We’re nearing the end of the summer and my attention is turning to the fall.
Autumn is a busy season for community groups. Attendance picks up as fair weather gives way to grey skies. Meetups, conferences, and other indoor events fill the calendar through to the new year.
I’m joining my friend Brent Kobayashi on August 27th to co-host the first of a new monthly meetup series. We’ll talk about building WordPress sites for not-for-profit organizations. I haven’t done much NFP work in a while and I’m eager to jump into the conversation.
Also coming up, I’ll be:
Co-hosting WP Durham’s Fall Social meetup on September 5th. We’ll be at Brock St. Espresso in Whitby, which is fantastic, because it combines two of my favourite things: websites and coffee.
Keynoting WordCamp Rochester 2019 on October 5th. I’ll be talking about the history of WordPress as a platform and as a community, and where we can go from here in 2020 and beyond.
Speaking at WordCamp Niagara 2019. My session is a step-by-step walkthrough for building a community hub website with WordPress.
Co-hosting the “Grow Your Meetup!” workshop at WordCamp US 2019 on November 1st alongside some talented organizer friends.
Thinking out loud: Am I trying to do too much?
I spend a lot of time thinking and reading about ways to better manage my daily tasks and ongoing projects.
I follow a version of the Getting Things Done method, albeit using more inboxes than I should. And I swear by my calendars, both in Outlook and iCloud, timeboxing everything.
Yet it still doesn’t feel like I’m doing enough. I still find myself running out of time and not doing everything that I want to do.
Maybe I’m trying to do too much? Maybe I’m managing my time as best I can, but I’m just adding too many new things to my personal backlog?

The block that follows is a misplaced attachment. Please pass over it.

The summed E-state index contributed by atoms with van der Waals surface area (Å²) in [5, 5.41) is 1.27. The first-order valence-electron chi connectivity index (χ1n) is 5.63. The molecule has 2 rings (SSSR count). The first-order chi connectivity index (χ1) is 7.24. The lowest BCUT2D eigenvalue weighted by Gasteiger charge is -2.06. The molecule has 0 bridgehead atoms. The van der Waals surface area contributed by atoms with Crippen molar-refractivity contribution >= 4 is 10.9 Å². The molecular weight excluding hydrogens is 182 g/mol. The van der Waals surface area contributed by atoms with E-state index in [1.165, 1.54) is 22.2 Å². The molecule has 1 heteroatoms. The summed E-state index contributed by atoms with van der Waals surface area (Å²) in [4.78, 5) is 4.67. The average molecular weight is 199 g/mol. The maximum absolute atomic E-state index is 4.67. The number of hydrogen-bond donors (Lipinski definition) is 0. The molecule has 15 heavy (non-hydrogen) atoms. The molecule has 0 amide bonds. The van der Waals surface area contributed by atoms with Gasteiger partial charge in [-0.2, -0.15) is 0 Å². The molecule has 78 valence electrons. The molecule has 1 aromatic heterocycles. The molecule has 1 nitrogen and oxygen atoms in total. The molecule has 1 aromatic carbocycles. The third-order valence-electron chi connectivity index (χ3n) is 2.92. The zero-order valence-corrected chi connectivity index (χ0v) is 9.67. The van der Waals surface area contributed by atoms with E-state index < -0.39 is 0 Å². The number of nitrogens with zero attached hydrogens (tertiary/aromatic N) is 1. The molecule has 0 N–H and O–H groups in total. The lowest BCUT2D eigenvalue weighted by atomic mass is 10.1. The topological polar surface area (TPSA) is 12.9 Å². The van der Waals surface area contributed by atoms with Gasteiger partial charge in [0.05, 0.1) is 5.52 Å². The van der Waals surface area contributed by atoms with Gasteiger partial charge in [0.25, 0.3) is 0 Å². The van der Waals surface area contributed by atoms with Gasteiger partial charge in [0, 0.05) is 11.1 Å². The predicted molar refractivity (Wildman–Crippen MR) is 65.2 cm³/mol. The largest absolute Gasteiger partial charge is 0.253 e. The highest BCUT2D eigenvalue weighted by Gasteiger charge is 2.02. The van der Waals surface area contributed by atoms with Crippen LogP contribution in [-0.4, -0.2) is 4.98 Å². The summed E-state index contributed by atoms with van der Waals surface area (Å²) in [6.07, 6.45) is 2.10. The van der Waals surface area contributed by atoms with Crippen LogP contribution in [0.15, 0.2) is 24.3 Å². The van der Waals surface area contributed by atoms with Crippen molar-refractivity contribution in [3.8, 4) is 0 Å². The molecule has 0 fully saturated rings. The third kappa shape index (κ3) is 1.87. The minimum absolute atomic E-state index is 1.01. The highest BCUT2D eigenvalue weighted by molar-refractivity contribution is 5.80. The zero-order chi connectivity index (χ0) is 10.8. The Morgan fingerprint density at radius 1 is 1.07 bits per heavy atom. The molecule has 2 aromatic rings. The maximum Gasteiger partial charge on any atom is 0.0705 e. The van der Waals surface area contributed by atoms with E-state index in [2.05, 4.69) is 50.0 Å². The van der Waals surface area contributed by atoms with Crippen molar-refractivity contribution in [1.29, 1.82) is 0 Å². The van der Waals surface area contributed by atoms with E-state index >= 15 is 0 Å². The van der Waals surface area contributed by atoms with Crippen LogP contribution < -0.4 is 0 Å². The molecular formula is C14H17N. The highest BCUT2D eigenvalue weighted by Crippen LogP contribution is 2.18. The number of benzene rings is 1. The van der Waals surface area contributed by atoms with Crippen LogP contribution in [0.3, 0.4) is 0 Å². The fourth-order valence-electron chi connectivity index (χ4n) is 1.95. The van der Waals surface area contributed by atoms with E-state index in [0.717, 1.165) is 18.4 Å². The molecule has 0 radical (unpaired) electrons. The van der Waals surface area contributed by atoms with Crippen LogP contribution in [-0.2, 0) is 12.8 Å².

When I was in high school I had a teacher tell me that I never finish the things that I start. It bothered me — hell, it still bothers me — but I get where he’s coming from.
I start a lot of things because there are a lot of things that I want to try. But unless I feel compelled to keep something going, I’ll just let it die on the vine instead.
Podcasting. Streaming. Books. Webcomics. Websites. I start them and cherish them for a while. Then I abandon them like digital detritus to some forgotten folder in Google Docs or OneDrive.
Should I not start new things? I’ve thought about that, too. But starting new things gives me energy and gets the gears going.
So what’s the answer? I don’t know. But I’m gonna keep trying.
My latest iteration is to keep track of my commitments through Microsoft Planner. It’s bundled into Office 365 (what we use at work). It looks like Trello but has more functionality for reporting and communications.
It may not be a solution to all my problems, but for the work-related projects, I hope it’ll help.
What’s the deal with Tumblr?
Automattic’s Tumblr acquisition caught us all off guard last week. I joined the Twitterati reaction to pontificate on the future of Tumblr.
We shared predictions over Twitter without thinking much about existing Tumblr community. So I logged back into Tumblr for the first time in years and hit the trending/discover page.
It offered a good snapshot, I imagine, of today’s Tumblr community. Memes, risque fan art, kpop, LGBTQ content. Peppered between the popular posts were out-of-place pieces from Yahoo and old media brands.
So how does it fit within Automattic?
The Verge published an interview with Matt Mullenweg, the new owner (adopted parent?) of Tumblr. My takeaway is that Matt sees Tumblr as a sort of throwback to The Old Web era. Think LiveJournal, AIM, chatrooms, message boards.
Tumblr = Network of personal zines & creative work
WordPress.com = Network of blogs and online publications
Automattic could apply the WordPress.com business model to Tumblr. They could monetize new features and upgrades instead of monetizing personal data. They could embrace anonymity and privacy instead of exploiting trust and connections.
There’s some great new stuff on the GoDaddy Blog:
- Web design trends of 2015-2019
- Recommended books on web design
- Recommended articles on web design
- Inspiring web design portfolios
That’s it for now! Have a great week.